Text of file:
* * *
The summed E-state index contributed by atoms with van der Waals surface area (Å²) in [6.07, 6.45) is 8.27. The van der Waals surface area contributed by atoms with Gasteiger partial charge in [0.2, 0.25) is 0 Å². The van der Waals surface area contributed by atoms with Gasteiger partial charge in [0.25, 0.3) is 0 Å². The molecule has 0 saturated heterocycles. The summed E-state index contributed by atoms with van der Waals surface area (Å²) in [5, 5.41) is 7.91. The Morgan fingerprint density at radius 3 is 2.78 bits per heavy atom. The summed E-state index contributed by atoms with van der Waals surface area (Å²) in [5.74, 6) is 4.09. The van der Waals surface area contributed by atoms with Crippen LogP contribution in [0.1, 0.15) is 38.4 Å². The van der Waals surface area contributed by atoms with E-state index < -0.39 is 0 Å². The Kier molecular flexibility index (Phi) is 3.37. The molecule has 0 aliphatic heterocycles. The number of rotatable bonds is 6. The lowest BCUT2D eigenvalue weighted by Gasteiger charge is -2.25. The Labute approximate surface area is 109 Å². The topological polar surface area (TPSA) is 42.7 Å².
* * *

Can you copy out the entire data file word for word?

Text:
The summed E-state index contributed by atoms with van der Waals surface area (Å²) in [6.07, 6.45) is 8.27. The van der Waals surface area contributed by atoms with Gasteiger partial charge in [0.2, 0.25) is 0 Å². The van der Waals surface area contributed by atoms with Gasteiger partial charge in [0.25, 0.3) is 0 Å². The molecule has 0 saturated heterocycles. The summed E-state index contributed by atoms with van der Waals surface area (Å²) in [5, 5.41) is 7.91. The Morgan fingerprint density at radius 3 is 2.78 bits per heavy atom. The summed E-state index contributed by atoms with van der Waals surface area (Å²) in [5.74, 6) is 4.09. The van der Waals surface area contributed by atoms with Crippen LogP contribution in [0.1, 0.15) is 38.4 Å². The van der Waals surface area contributed by atoms with E-state index < -0.39 is 0 Å². The Kier molecular flexibility index (Phi) is 3.37. The molecule has 0 aliphatic heterocycles. The number of rotatable bonds is 6. The lowest BCUT2D eigenvalue weighted by Gasteiger charge is -2.25. The Labute approximate surface area is 109 Å². The topological polar surface area (TPSA) is 42.7 Å².